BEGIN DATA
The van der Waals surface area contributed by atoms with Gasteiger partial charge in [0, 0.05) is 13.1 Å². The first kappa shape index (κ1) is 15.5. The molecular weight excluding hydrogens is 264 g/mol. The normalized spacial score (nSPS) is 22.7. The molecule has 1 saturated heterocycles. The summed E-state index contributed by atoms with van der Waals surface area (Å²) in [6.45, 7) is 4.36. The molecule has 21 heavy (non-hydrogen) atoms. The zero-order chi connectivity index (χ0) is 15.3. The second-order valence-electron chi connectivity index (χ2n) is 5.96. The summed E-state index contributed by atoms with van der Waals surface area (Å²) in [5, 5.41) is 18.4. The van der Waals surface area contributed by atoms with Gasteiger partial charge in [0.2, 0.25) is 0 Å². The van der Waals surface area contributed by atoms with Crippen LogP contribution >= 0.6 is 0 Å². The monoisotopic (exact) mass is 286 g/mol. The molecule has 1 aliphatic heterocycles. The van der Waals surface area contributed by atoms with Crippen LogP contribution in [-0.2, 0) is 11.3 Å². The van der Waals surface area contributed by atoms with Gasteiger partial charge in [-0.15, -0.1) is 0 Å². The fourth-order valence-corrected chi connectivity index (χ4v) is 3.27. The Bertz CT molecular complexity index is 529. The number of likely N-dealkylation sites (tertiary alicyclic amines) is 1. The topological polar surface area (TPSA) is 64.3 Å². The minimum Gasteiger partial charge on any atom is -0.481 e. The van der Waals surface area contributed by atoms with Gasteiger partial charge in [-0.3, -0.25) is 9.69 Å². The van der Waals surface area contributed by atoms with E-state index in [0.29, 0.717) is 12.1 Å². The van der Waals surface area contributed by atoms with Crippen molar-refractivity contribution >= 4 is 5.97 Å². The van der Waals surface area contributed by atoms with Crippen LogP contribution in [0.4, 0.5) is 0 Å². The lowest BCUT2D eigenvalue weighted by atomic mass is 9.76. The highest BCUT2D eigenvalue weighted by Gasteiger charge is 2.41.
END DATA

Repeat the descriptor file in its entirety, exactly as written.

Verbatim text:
The van der Waals surface area contributed by atoms with Gasteiger partial charge in [0, 0.05) is 13.1 Å². The first kappa shape index (κ1) is 15.5. The molecular weight excluding hydrogens is 264 g/mol. The normalized spacial score (nSPS) is 22.7. The molecule has 1 saturated heterocycles. The summed E-state index contributed by atoms with van der Waals surface area (Å²) in [6.45, 7) is 4.36. The molecule has 21 heavy (non-hydrogen) atoms. The zero-order chi connectivity index (χ0) is 15.3. The second-order valence-electron chi connectivity index (χ2n) is 5.96. The summed E-state index contributed by atoms with van der Waals surface area (Å²) in [5, 5.41) is 18.4. The van der Waals surface area contributed by atoms with Gasteiger partial charge in [0.2, 0.25) is 0 Å². The van der Waals surface area contributed by atoms with Crippen LogP contribution >= 0.6 is 0 Å². The monoisotopic (exact) mass is 286 g/mol. The molecule has 1 aliphatic heterocycles. The van der Waals surface area contributed by atoms with Crippen LogP contribution in [-0.2, 0) is 11.3 Å². The van der Waals surface area contributed by atoms with Gasteiger partial charge in [-0.15, -0.1) is 0 Å². The fourth-order valence-corrected chi connectivity index (χ4v) is 3.27. The Bertz CT molecular complexity index is 529. The number of likely N-dealkylation sites (tertiary alicyclic amines) is 1. The topological polar surface area (TPSA) is 64.3 Å². The minimum Gasteiger partial charge on any atom is -0.481 e. The van der Waals surface area contributed by atoms with Gasteiger partial charge in [-0.3, -0.25) is 9.69 Å². The van der Waals surface area contributed by atoms with E-state index in [0.29, 0.717) is 12.1 Å². The van der Waals surface area contributed by atoms with Crippen molar-refractivity contribution >= 4 is 5.97 Å². The van der Waals surface area contributed by atoms with Crippen LogP contribution in [0.4, 0.5) is 0 Å². The lowest BCUT2D eigenvalue weighted by atomic mass is 9.76. The highest BCUT2D eigenvalue weighted by Gasteiger charge is 2.41.